Wednesday, November 19, 2014

Week 3 - Playtesting and Game Mechanic Development

After we settled on the fact that the board game should be played with octagonal board and character pieces, we playtested our board game for the first time. After a couple of turns, it was apparent what some critical flaws of our board game were. Some flaws that we noticed were that despite making the board smaller, the game was still progressing at a slow rate and that taking another player’s piece was quite difficult and tedious. 

A multitude of ideas were presented when we were trying to solve the problems that the board game had. Some examples of suggestions included changing the amount of attacks each character piece can do to two instead of the initial three at most. This suggestion could help give our board game a theme and give characters an identity. One idea to counteract the slowness was to give players an option of either moving two character pieces each turn or move one character piece twice in one turn. However, this idea ended up not working due to the fact that it was already taking a long time for a player to finish a turn when they were only moving one character a turn. If a player had an option of what to do each turn, it would only prolong the time it takes between turns as there are even more options for what to do. In addition, moving the same character twice each turn seemed like it could become quite overpowered. Another idea to help speed up the game was to make two characters with the same attack kill each other in that interaction instead of instigating a stalemate where nothing happens. We also decided on doubling the movement of all the characters. Instead of the one or two tile movement that we had initially, we changed it so that characters either have a two or four tile movement. While we did not play with that mechanic in place for long, it did speed up the game like we had hoped for.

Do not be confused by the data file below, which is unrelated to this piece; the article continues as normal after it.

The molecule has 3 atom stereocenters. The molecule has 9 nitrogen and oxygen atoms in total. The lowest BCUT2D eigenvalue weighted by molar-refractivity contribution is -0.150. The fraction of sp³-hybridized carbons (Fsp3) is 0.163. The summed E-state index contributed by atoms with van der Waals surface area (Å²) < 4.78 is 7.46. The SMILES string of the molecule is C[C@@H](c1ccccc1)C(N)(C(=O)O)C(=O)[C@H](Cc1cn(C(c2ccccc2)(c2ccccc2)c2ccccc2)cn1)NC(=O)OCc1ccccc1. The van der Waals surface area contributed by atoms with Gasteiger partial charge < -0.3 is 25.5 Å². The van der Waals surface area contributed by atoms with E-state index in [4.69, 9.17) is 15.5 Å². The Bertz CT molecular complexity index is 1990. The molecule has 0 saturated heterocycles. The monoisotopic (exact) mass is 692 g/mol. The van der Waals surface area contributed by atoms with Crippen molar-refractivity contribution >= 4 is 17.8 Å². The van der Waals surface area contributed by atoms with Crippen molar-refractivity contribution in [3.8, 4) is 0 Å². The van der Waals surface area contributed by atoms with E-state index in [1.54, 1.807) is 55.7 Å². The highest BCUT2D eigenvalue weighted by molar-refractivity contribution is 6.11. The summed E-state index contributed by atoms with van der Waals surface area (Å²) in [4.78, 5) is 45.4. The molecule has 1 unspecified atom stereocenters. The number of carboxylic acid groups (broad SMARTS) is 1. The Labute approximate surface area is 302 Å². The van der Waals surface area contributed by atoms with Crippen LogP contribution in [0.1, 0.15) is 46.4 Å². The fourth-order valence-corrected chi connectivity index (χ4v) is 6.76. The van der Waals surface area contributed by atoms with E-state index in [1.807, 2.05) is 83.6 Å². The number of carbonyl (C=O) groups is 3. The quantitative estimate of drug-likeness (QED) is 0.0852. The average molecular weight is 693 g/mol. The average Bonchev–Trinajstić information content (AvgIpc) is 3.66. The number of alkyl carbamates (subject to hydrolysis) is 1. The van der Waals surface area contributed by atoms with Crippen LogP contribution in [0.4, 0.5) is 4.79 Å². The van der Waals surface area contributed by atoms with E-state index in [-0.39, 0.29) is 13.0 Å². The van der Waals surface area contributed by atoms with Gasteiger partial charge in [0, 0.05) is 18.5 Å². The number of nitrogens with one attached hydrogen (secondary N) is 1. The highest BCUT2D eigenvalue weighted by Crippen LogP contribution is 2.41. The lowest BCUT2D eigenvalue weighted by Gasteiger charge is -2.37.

We also noticed that none of us were going towards the center of the board since it did not offer any kind of advantage and only gave us a disadvantage of having to tread through more tiles before reaching another player’s territory. Therefore, we thought of putting special tiles in the middle of the board that would give players that had a character piece land on those tiles either a special character piece or some other kind of advantage. A special character piece that we are considering putting into the game is a character that can rotate and thus, is quite versatile in its attacks and defenses alike. We also thought about turning the victory mechanism of the game into a point system rather than taking out all of the enemy leaders to win. Players could also use different strategies to win in contrast with before, where they had to use some of their character pieces to kill the opposing players’ leader. In this case, we could use the points that the characters have as a point indication. It also removed the problem that we had with player elimination as even if a player’s leader was killed, that player can still win and play as long as they have character pieces. 

We met together during the week and developed more of our game mechanics. We decided on making twelve classes of characters. In those classes will be multiples of characters that each player can choose from. We also decided on the movement, range, special abilities, and point value of each separate class in order to have an idea of how each character can be used in the game. During this phase of development, we changed the initial adjacent and diagonal movement that each character had to unrestricted movement in every direction. A new idea of energy was also implemented while we were developing the character classes. We determined that each player is given five energy points to use each turn. Moving a character one space or attacking requires the use of an energy point. If a character can attack two spaces away, he would have to use two energy points to attack that far. If there are leftover energy points, a player can use it to move another character or attack with another character as well. We also decided on some of the effects special tiles can give to a character that is next to it and that the effects would be randomly selected. When a player has a character next to the tile, they draw from a deck that contains the effects. Those effects can be used at any time and grant a buff to the character for one turn and one time only.